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Doctrines & Morals

Became flesh




Dear friends in Christ, today we give thanks to God as we celebrate Christmas. The light of God has again dawned on the darkness of the world, the eternal Word has been born in a flesh like ours. We have received the greatest gift of all -- God’s only Son. Let us celebrate this day and season with joy. The joy of the Lord is our strength.


In the First Reading (Isaiah 52: 7-10) The mood of celebration and joy is evident, as God himself is intervening in the restoration of his land. “The watchmen raise their voice, they shout for joy together, for they see the Lord face to face.” Isaiah invites even the ruins of Jerusalem to rejoice, for the Lord is consoling his people and redeeming Jerusalem. God is here in our midst as we celebrate Christmas.


The Second Reading (Hebrews 1:1-6) traces the revelations of the past as all pointing to the coming of Jesus. God has spoken in many ways and through various means but now he speaks through his Son. That is what Christmas is about, a celebration of the coming of God into our midst. 


Today’s Gospel (John 1-1-18) is the prologue to the Gospel, he takes on the Word (Logos) with a deeper meaning and spiritual undertone—the word was made flesh and dwells with us. John declares Jesus as the Word of God who has been from the beginning, and through whom everything was created with nothing created without him. Here we come face to face with a mystery beyond all understanding—God, so powerful and yet so infinitely merciful became a man like us, in all ways but sin.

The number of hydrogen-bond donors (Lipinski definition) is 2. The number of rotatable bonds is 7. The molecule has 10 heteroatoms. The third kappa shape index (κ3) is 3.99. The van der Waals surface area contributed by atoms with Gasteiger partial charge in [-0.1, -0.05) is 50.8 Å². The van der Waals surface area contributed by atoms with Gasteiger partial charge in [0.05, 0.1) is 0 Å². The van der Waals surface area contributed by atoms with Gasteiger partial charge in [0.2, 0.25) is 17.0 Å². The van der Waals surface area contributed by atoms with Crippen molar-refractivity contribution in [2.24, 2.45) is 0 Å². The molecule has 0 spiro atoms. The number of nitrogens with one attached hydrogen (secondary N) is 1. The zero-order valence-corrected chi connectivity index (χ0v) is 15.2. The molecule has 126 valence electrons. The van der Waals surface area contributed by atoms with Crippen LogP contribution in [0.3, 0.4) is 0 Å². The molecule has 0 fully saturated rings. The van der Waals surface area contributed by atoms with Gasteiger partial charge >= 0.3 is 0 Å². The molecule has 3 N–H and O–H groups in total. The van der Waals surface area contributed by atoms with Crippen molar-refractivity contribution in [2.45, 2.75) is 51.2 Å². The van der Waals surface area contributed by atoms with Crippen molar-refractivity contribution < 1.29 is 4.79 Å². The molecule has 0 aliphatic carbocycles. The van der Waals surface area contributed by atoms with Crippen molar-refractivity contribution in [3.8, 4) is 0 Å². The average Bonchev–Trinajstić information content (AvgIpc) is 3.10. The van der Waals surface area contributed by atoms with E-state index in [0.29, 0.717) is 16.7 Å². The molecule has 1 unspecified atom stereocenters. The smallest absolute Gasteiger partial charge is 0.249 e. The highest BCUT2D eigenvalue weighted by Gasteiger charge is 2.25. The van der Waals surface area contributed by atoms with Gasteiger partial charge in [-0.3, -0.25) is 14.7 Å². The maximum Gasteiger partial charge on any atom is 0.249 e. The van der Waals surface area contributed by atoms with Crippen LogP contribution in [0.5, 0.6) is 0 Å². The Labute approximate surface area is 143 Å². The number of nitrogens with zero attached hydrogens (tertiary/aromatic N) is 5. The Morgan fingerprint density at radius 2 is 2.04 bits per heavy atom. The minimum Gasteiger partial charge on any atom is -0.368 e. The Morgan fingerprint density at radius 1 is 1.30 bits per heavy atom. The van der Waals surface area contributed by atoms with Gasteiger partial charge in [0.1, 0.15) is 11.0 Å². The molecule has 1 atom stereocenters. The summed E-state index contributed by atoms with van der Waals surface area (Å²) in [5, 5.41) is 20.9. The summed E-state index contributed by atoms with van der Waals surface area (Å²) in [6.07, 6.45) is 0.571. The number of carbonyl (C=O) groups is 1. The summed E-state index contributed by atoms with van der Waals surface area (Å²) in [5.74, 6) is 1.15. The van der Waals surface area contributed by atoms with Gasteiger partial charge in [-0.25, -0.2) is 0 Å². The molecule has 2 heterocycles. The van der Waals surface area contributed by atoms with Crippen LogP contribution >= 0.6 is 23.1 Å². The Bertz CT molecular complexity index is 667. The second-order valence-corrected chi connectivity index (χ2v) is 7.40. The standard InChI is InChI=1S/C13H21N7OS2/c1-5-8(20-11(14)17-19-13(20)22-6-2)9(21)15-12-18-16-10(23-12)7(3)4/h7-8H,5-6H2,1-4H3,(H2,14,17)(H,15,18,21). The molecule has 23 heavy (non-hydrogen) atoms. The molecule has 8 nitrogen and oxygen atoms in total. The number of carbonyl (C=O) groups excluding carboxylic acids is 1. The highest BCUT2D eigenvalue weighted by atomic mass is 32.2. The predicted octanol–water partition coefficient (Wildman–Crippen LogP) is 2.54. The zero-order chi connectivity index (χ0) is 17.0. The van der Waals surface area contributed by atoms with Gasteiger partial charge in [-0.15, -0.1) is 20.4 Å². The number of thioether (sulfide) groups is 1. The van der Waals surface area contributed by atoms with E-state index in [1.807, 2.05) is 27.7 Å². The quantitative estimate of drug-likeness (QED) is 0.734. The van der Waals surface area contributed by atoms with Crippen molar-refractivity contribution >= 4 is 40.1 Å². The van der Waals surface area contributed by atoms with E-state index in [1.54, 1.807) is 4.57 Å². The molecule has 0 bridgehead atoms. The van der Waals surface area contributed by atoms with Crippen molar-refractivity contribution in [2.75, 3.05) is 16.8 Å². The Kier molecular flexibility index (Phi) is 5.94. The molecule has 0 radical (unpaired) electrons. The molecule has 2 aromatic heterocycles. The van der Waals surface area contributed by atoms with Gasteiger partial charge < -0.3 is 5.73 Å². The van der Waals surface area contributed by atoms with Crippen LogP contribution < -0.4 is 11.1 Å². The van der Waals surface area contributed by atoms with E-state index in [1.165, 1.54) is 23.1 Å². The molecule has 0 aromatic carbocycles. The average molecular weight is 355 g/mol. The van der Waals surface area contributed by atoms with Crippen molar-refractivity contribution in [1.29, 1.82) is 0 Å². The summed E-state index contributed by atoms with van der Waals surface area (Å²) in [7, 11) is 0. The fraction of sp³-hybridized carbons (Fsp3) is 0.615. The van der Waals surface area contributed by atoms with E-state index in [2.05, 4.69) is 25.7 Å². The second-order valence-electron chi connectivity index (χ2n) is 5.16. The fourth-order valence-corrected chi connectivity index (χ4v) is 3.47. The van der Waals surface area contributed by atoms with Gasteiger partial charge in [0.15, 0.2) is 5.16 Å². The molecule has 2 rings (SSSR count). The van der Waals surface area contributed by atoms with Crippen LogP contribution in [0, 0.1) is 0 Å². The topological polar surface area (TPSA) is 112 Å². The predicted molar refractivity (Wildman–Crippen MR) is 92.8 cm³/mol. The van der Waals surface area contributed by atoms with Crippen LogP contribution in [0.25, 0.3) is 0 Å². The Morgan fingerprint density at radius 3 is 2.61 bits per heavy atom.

Let us return to the manger. The factory made mangers are a thousand times more beautiful than where Jesus was born. A cave on the hillside of Bethlehem, in the midst of goats and rams with an oil lamp, or the moon for light that night. Think of the smell from the surroundings. How did Joseph manage the delivery? With which water was the baby washed? The baby was wrapped in the mother’s swaddling clothes and herself left in the cold. Why was there no room in the inn? Why was there no one to shelter a pregnant woman? But do you have room for God in your own life? Are we not too busy to think of prayer, think of church, think of Mass, think of confession, think of bringing our children to Church?


Do you have time and space for those around you? Your husband or wife, your kids and family? Often people who have no time for God, hardly have time for their neighbours. If you have no time for a God who loves you so much, how do you manage to have time for those you should love?


We are often so full of ourselves, that we have no time and no room left for others. Go again and again into the crib. We need the most basic of things in life to survive. We were surviving before many of the things we rely on arrived. Why is it we cannot survive now for a day without them? A matter of priority?


In Christ, God enters the sinful world to redeem it. We must learn from this merciful love of God.

  1. Humility: the birth and life of Jesus teaches us to live humbly with God. 
  2. Simplicity: the greatest lesson of simplicity is learnt by the grave side for those who do not learn it by the crib.
  3. The value of Motherhood: by learning from Mary’s example
  4. The value of fatherhood— custodian, provider and defender of the family.
  5. The call to joy: The birth of every child is a cause for joy.


Let us pray: O God, you give us great joy in the celebration of the birth of Christ. Help us to make a room for him in our hearts. Amen. May the Almighty God bless you, the Father and the Son and the Holy Spirit. Amen.

Merry Christmas!
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Catholic Archdiocese of Lagos.